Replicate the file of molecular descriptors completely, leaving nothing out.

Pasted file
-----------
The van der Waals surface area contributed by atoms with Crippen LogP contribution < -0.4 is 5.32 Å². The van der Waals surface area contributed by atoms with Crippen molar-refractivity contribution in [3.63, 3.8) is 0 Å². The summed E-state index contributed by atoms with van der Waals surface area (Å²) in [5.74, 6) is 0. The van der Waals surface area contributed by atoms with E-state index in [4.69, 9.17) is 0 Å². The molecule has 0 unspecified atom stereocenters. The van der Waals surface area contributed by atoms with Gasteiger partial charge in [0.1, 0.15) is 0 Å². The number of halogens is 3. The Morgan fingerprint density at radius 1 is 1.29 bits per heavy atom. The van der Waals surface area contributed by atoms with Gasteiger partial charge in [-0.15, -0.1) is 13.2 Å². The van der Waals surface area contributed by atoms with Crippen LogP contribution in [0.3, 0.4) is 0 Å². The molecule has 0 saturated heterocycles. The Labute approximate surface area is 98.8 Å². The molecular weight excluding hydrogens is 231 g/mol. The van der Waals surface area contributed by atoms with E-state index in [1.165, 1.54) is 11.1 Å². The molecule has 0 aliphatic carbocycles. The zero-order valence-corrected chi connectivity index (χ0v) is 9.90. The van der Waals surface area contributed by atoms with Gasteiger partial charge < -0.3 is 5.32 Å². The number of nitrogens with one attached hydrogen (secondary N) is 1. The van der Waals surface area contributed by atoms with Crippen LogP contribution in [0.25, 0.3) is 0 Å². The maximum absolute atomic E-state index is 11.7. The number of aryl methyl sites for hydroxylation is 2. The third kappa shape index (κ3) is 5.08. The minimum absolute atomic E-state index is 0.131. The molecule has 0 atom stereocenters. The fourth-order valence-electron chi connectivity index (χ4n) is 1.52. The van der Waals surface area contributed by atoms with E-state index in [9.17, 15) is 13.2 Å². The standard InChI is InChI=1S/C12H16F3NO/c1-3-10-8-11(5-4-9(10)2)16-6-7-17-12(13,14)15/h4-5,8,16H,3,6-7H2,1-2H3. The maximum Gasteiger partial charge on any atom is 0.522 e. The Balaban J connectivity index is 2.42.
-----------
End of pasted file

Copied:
The van der Waals surface area contributed by atoms with Crippen LogP contribution < -0.4 is 5.32 Å². The van der Waals surface area contributed by atoms with Crippen molar-refractivity contribution in [3.63, 3.8) is 0 Å². The summed E-state index contributed by atoms with van der Waals surface area (Å²) in [5.74, 6) is 0. The van der Waals surface area contributed by atoms with E-state index in [4.69, 9.17) is 0 Å². The molecule has 0 unspecified atom stereocenters. The van der Waals surface area contributed by atoms with Gasteiger partial charge in [0.1, 0.15) is 0 Å². The number of halogens is 3. The Morgan fingerprint density at radius 1 is 1.29 bits per heavy atom. The van der Waals surface area contributed by atoms with Gasteiger partial charge in [-0.15, -0.1) is 13.2 Å². The van der Waals surface area contributed by atoms with Crippen LogP contribution in [0.3, 0.4) is 0 Å². The molecule has 0 saturated heterocycles. The Labute approximate surface area is 98.8 Å². The molecular weight excluding hydrogens is 231 g/mol. The van der Waals surface area contributed by atoms with E-state index in [1.165, 1.54) is 11.1 Å². The molecule has 0 aliphatic carbocycles. The zero-order valence-corrected chi connectivity index (χ0v) is 9.90. The van der Waals surface area contributed by atoms with Gasteiger partial charge < -0.3 is 5.32 Å². The number of nitrogens with one attached hydrogen (secondary N) is 1. The van der Waals surface area contributed by atoms with Crippen LogP contribution in [0.25, 0.3) is 0 Å². The maximum absolute atomic E-state index is 11.7. The number of aryl methyl sites for hydroxylation is 2. The third kappa shape index (κ3) is 5.08. The minimum absolute atomic E-state index is 0.131. The molecule has 0 atom stereocenters. The fourth-order valence-electron chi connectivity index (χ4n) is 1.52. The van der Waals surface area contributed by atoms with E-state index in [9.17, 15) is 13.2 Å². The standard InChI is InChI=1S/C12H16F3NO/c1-3-10-8-11(5-4-9(10)2)16-6-7-17-12(13,14)15/h4-5,8,16H,3,6-7H2,1-2H3. The maximum Gasteiger partial charge on any atom is 0.522 e. The Balaban J connectivity index is 2.42.